Fundamental policy differences between Democrats and Republicans have caused this government shutdown and impasse over the debt ceiling. While Democrats are unabashedly playing politics with the shutdown, Republicans would be wise to assume the mantle of leadership abandoned by President Obama.
The GOP can reopen the government quickly and extend the debt ceiling, and they can do so by reining in government excess for the long term.
Here is the GOP’s best course of action:
Today’s low-hanging fruit is the Medical Device Tax, and Republicans should start with its repeal. As recently as March, thirty four Democrats voted to repeal this ill-advised tax on our nation’s life-saving R&D laboratories. Ultra-liberal Senator Al Franken has called it a “job-killing tax.” Only by the grace of Harry Reid and President Obama is it still alive at all.
It’s time for the tax to go. Democrats would be foolish to drag out the shutdown or cause America’s default in defense of a measure they publicly recognize is bad for American health care.
Democrats should likewise be amenable to suspending ObamaCare’s individual mandate. The President has already suspended ObamaCare’s business mandate, recognizing that American businesses are not yet ready for the law’s tangled regulations.
What makes him think American families are better prepared to handle ObamaCare’s burdens? By simply delaying the mandate by one year, the president could reduce the federal deficit by—according to the Congressional Budget Office—over $35 billion and garner some public favor in the process. Indeed, the individual mandate is so befuddling and, let’s face it, offensive that 72 percent of Americans in one 2012 poll believed it to be unconstitutional.
The Republicans have also taken the high road and proposed eliminating special healthcare subsidies for Congress.
So far Democrats have been unresponsive and unwilling to personally bear the costs they have imposed on everyone else.
It is absurd that Congress continues to subsidize its members’ health insurance with taxpayer dollars. Republicans should have no problem eliminating this subsidy as part of any deal. Maybe if Congress steps up and eats its own cooking, it will realize just how bitter ObamaCare tastes going down.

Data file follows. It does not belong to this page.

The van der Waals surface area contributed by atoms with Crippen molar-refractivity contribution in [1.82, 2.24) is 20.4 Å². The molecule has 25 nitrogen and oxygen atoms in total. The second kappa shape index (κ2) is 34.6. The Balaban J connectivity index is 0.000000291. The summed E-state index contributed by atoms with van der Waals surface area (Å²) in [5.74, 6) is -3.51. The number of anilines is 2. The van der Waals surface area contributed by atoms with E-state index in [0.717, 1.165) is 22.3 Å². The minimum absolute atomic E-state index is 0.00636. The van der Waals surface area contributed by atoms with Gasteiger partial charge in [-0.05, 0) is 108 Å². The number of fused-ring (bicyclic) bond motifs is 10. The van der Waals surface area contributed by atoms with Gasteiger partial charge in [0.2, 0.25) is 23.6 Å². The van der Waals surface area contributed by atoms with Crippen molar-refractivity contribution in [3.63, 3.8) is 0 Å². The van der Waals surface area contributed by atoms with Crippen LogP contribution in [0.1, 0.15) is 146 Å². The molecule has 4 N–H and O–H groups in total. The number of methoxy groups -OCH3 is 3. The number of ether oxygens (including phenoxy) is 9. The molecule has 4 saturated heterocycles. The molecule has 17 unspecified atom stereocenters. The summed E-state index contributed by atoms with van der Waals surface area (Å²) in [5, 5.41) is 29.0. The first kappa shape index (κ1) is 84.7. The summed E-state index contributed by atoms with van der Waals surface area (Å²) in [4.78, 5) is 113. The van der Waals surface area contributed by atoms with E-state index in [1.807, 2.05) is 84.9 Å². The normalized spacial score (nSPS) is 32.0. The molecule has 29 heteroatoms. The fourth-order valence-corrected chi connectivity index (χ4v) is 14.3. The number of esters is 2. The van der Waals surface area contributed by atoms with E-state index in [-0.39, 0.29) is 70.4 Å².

Republicans should also assume leadership by extending the debt ceiling in a manner that will restore its utility as a tool to limit government spending.
First of all, Congress should grant only a short term extension, and tie any further extension to cuts in spending and the start of negotiations over entitlement reform.
This is what the country wants. A recent study found that 61 percent of Americans want Congress to cut spending before the debt limit is raised at all.
It is also the prudent thing to do. Democrats would have to pass this short term extension or else shoulder the blame for America’s default.
Second, instead of giving Congress continued rein to surpass this not-so-constraining barrier time and again with their freewheeling appropriations, Republicans should limit the publically held debt to a percentage of America’s GDP.
Americans would undoubtedly support this idea too, especially if the law held Congressmen personally responsible for their spending.
Imagine the support for a law that docks Congress’ salary for overspending any time America’s debt surpasses the selected percentage of GDP.
Republicans can best effect these small but important changes with the cooperation of the Democrats and President Obama. Vulnerable Democrats up for reelection should be especially amenable to these proposal. Senator Mary Landrieu for example would do well to support targeted cuts to ObamaCare, with 56% of Louisianans opposed to the law.
Enlisting the cooperation of President Obama is more difficult, especially because the President seems more interested in negotiating with Iran these days than he does with the GOP. But Republicans do have something to offer that both advances fiscal responsibility and is compelling to the President.
Republicans should reinstate the executive’s budgetary impoundment powers. Until the Nixon administration, presidents did not have to spend every dime Congress appropriated to the federal agencies.
If Congress overestimated the costs of particular programs, for example, the president could decline to spend their wasteful dollars. After Nixon abused this prerogative, Congress eliminated the privilege with the Congressional Budget and Impoundment Control Act.
Now is the time to bring it back, both to give the president that “concession” he clearly desires, and to add another safeguard against fiscal irresponsibility.
Grand bargains too often become grand battles with no winners. Instead of chasing unrealistic overhauls, Republicans should immediately pursue targeted cuts to ObamaCare, reinstatement of the president’s budgetary impoundment powers, and a responsible restructuring of the debt ceiling process. This is the path to reopening government, restoring America’s creditworthiness, and reversing the Democrats’ dangerous fiscal path.